Student and Faculty Perceptions of GE at a University in Hong Kong
Student and Faculty Perceptions of GE at a University in the US
Summary of Quantitative Findings In general, faculty in both the US and HK universities perceive GE courses as achieving greater outcomes than students do. Across institutions, HK faculty perceive a significantly greater achievement of SKILL DEVELOPMENT than do US faculty. Across institutions, HK students perceive greater achievement in 3 of the 4 major GE outcomes: PERSONAL DEVELOPMENT, HIGHER ORDER THINKING and SKILL DEVELOPMENT than do their US counterparts. There was no significant difference across universities in perceptions of TEAMWORK.
Qualitative Responses Faculty and students responded to the open ended question: List a maximum of 5 things you believe every student should learn at college/university as a result of their general education program. Responses were coded as Knowledge Skills Values Interrater reliability was established at kappa = 0.90
Knowledge Definition: generalized knowledge unrelated to a practical skill or task (uses verbs like understanding or knowing) To know more about HK and China development Introduction to Philosophy Political awareness To know psychology Acquire updated information about the world economy General concepts of the subject taken Science development Basic law or policy knowledge
Skills Definition: a specific tool used in a practical manner to accomplish a task (includes critical thinking, integrating and applying knowledge into everyday life, reflection) Communication skills Leadership skills How to maintain good relationships with co-workers in the future Improved writing skills How to manage ones money Transferable skills learning Study habits or skills
Values Definition: efforts to imbue or develop certain ways of thinking (includes looking differently at a situation, taking a new perspective, valuing independence, and is related to ethics) What it means to be a good citizen Be hardworking Respect diverse people in society The concept of value in life The way to think and act positively in life To be open-minded in accepting different opinions Understanding myself and develop my own principles or values Eagerness to learn Broaden horizons Have a good learning attitude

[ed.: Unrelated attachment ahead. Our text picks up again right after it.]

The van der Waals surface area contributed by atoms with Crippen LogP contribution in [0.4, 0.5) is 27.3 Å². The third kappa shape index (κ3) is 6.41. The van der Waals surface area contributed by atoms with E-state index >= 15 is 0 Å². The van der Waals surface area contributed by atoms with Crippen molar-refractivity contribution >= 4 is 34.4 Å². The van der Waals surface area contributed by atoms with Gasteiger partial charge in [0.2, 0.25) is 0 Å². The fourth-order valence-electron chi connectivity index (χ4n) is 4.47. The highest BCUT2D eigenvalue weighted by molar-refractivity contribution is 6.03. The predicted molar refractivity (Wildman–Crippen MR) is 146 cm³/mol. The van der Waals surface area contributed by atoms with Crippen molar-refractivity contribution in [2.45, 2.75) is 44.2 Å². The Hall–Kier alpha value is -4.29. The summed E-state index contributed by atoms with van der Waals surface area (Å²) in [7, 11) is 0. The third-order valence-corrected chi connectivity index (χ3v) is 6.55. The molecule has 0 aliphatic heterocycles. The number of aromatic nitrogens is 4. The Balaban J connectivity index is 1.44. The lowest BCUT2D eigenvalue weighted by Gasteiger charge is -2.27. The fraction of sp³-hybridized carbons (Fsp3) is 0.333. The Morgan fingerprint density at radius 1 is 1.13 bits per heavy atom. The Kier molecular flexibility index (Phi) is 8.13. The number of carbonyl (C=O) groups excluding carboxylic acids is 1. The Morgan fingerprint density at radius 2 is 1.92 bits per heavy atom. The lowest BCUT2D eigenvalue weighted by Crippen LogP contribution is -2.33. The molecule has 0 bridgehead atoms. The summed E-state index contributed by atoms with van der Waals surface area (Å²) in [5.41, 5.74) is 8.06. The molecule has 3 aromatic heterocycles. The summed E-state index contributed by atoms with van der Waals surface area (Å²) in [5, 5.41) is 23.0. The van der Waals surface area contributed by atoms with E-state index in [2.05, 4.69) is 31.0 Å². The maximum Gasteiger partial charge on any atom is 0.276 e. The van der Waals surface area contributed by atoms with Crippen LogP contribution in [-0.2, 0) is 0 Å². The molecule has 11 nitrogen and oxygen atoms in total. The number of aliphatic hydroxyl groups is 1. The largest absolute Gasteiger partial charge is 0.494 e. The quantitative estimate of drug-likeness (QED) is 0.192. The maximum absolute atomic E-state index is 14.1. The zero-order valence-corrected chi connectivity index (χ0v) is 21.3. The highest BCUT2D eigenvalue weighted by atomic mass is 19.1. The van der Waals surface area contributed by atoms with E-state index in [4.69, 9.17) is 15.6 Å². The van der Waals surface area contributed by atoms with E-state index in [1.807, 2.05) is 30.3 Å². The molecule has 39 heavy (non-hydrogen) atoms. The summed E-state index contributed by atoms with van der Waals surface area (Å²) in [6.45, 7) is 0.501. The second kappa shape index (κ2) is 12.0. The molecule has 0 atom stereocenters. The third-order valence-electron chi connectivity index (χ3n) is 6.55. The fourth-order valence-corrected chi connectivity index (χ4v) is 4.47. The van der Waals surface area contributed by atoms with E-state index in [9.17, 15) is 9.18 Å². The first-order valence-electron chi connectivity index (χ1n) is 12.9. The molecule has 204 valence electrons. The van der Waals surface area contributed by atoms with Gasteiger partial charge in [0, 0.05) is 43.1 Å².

Students Beliefs about GE Outcomes CategoryHK StudentsUS Students Knowledge28.3%32.0% Skills56.2%57.3% Values* 15.5% > 10.7% Proportion of Total Responses * X 2 = 7.69, p =.021
Facultys Beliefs about GE outcomes CategoryHK FacultyUS Faculty Knowledge* 30.0% > 13.6% Skills* 53.2% < 71.6% Values16.8%14.8% Proportion of Total Responses * X 2 = 8.67, p =.013
Summary of Qualitative Responses HK students report significantly greater emphasis on VALUES DEVELOPMENT as a result of GE than do US students HK faculty report significantly greater emphasis of KNOWLEDGE DEVELOPMENT than US faculty, while US faculty report significantly greater emphasis on SKILL DEVELOPMENT than do HK faculty
Implications for Future Research Do attitudes about GE change over students course of study? How might we positively impact early attitudes regarding GE? Why might a gap between faculty and student perceptions exist? Can or should it be reduced? Are students perceptions related to authentic assessments of students learning (e.g., CLA, CAAP)?
Questions and Discussion Please feel free to contact either author with additional questions: Susan Gano-Phillips (email@example.com)firstname.lastname@example.org Xiaoyan Wang (email@example.com)firstname.lastname@example.org